"IT'S like being transported back in a time machine two hundred years," someone whispered, as the fire at the old Ettrick Smiddy was lit for the first time in more than half a century on Saturday.
The smiddy, a short distance up the road from Ettrick Bay, is probably the oldest surviving example of Bute's rural heritage. A family line can be traced from John Thomson, who lives there now at the age of 85, back through at least four generations of country blacksmiths who plied their trade in a building which easily dates back to the 18th century.
And, courtesy of Mr Thomson, Bute Vintage Club and two very talented young farriers, the smiddy came alive on Saturday for the first time since 1949.
The farriers were David Varini and Devin Crerar, both trained at the leading farrier's company of J. & A. Ferrie of Newmilns. They demonstrated the art of horseshoe making and shoeing using the smiddy's own fire and anvil in front of a fascinated audience - recreating the bustling atmosphere of 18th century country blacksmith's shop.
On display on one of the smiddy's walls were photographs of the men who used to live and work at the smiddy, along with examples of the traditional blacksmith's craft.
Throughout the day a bustle of engrossed visitors watched the two farriers make a horseshoe from start to finish, and witnessed Kendal, Marion Sayers' large piebald horse, having its shoes removed and being re-shod in the same way horses were shod in the 1700s.
The man who did most of the organising for the event was Ian Sinclair who, in a speech of thanks, said: "This is a long held ambition for me.
"Until today, hardly anybody knew what lay behind the doors of this building, which ceased to operate as a smiddy 50 years ago.
"There's an unbroken family chain here which is as old as the smiddy itself."
John Thomson, who lives there today, is 85 years old now, and his father, Bryce Thomson, who lived to 94 and died in 1986, was the last blacksmith to work the old smiddy.
Bryce Thomson came here in 1907 to serve his apprenticeship under John Smith, before going to work in Broxburn during the First World War to make shoes for mules. On returning to Bute, Bryce went to work for Rothesay's leading farrier at the time, Andrew Baird, in the High Street, and married John Smith's daughter Catherine.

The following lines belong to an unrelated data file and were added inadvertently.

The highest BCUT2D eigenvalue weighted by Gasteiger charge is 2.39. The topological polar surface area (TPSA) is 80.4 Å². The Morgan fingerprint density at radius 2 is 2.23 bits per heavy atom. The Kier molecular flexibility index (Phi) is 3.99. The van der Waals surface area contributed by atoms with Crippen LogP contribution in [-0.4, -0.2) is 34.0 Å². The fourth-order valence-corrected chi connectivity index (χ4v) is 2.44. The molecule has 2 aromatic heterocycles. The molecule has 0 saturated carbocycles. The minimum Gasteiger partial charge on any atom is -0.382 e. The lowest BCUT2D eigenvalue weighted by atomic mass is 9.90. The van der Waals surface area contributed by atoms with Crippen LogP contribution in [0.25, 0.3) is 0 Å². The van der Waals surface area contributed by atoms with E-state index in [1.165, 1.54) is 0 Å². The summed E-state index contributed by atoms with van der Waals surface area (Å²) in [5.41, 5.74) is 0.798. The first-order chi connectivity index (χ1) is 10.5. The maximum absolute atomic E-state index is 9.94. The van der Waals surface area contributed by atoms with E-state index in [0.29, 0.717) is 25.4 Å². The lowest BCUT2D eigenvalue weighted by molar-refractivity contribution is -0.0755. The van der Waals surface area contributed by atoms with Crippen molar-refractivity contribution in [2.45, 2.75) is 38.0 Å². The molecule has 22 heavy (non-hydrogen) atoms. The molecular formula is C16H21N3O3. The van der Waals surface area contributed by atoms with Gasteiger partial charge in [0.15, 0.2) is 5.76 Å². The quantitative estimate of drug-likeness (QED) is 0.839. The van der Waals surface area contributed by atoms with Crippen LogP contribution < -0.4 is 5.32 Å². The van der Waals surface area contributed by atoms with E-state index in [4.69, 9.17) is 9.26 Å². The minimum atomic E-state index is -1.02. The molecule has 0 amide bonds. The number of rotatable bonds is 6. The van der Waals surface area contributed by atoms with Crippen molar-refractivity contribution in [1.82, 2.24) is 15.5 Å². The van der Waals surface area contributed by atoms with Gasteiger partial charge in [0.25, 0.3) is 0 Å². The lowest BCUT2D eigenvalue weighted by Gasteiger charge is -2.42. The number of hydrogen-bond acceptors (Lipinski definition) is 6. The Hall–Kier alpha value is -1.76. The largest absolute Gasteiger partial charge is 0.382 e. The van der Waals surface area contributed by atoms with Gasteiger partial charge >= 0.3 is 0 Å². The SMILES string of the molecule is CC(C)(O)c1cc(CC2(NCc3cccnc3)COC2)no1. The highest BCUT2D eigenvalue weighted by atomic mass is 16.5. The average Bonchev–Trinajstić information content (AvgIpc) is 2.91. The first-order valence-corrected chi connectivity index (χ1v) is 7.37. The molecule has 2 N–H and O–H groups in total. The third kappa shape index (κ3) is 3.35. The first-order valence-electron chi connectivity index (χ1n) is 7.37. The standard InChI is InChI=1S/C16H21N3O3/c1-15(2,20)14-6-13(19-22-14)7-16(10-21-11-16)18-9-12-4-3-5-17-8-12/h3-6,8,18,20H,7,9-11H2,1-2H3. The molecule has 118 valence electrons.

John was born in 1864; his father, Peter Smith, was born in 1828 and his father Duncan in 1795. Peter is the first known blacksmith at the Ettrick smiddy, though it's more than likely that Duncan was a smith too.
Recalling his own memories of the days when the smiddy still worked, John Thomson told us: "There used to be seven blacksmiths on the island, and this was the last one.
"It's still the last that's workable. It hasn't changed at all since it was last used in 1949.
"There were two fires in there at one time and half a dozen men working. All the farms in the area had their equipment made and repaired here, and had their Clydesdale horses shod here. They used to have to show cartwheels too.
"When my father was an apprentice here all the traffic was milk crates travelling along the roads from the farms at five in the morning.
"They would stop and throw stones on to the roof to wake my father up to put studs on their horses' shoes to stop them slipping on the icy roads in winter.
"If you were a farmer - well, you name it, if you wanted a bit of machinery made or repaired you went to the country blacksmith.
"But tractors started on the island in the early 1940s and that really did away with the country blacksmiths."
That march of technology makes it all the more remarkable that a traditional blacksmith's shop like the Ettrick smiddy should survive, virtually intact, into the 21st century.
And for one day only on Saturday, it provided a remarkable, but all too brief, window into a valuable, and often forgotten, piece of Bute's industrial heritage.
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Weather for Rothesay
Sunday 26 May 2013
Temperature: 8 C to 16 C
Wind Speed: 15 mph
Wind direction: South west
Temperature: 7 C to 11 C
Wind Speed: 17 mph
Wind direction: South